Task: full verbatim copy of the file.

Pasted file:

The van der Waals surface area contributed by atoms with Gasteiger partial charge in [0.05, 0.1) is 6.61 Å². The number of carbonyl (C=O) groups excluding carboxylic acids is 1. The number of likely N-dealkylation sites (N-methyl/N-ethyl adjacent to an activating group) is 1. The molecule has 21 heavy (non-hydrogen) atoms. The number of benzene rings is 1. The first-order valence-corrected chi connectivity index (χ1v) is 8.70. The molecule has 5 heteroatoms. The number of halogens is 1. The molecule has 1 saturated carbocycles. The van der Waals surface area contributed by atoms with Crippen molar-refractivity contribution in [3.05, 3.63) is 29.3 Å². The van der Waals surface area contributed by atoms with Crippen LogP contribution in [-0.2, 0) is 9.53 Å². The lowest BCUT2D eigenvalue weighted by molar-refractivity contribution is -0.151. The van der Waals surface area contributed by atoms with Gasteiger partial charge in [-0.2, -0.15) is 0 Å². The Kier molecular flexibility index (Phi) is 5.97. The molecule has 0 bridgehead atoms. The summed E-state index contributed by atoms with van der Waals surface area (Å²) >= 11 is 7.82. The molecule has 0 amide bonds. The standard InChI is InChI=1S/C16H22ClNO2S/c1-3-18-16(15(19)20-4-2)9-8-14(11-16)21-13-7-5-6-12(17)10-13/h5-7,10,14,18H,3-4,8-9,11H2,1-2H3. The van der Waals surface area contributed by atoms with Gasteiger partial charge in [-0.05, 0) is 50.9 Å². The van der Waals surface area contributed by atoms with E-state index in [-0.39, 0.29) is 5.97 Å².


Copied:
The van der Waals surface area contributed by atoms with Gasteiger partial charge in [0.05, 0.1) is 6.61 Å². The number of carbonyl (C=O) groups excluding carboxylic acids is 1. The number of likely N-dealkylation sites (N-methyl/N-ethyl adjacent to an activating group) is 1. The molecule has 21 heavy (non-hydrogen) atoms. The number of benzene rings is 1. The first-order valence-corrected chi connectivity index (χ1v) is 8.70. The molecule has 5 heteroatoms. The number of halogens is 1. The molecule has 1 saturated carbocycles. The van der Waals surface area contributed by atoms with Crippen molar-refractivity contribution in [3.05, 3.63) is 29.3 Å². The van der Waals surface area contributed by atoms with Crippen LogP contribution in [-0.2, 0) is 9.53 Å². The lowest BCUT2D eigenvalue weighted by molar-refractivity contribution is -0.151. The van der Waals surface area contributed by atoms with Gasteiger partial charge in [-0.2, -0.15) is 0 Å². The Kier molecular flexibility index (Phi) is 5.97. The molecule has 0 bridgehead atoms. The summed E-state index contributed by atoms with van der Waals surface area (Å²) >= 11 is 7.82. The molecule has 0 amide bonds. The standard InChI is InChI=1S/C16H22ClNO2S/c1-3-18-16(15(19)20-4-2)9-8-14(11-16)21-13-7-5-6-12(17)10-13/h5-7,10,14,18H,3-4,8-9,11H2,1-2H3. The van der Waals surface area contributed by atoms with Gasteiger partial charge in [-0.05, 0) is 50.9 Å². The van der Waals surface area contributed by atoms with E-state index in [-0.39, 0.29) is 5.97 Å².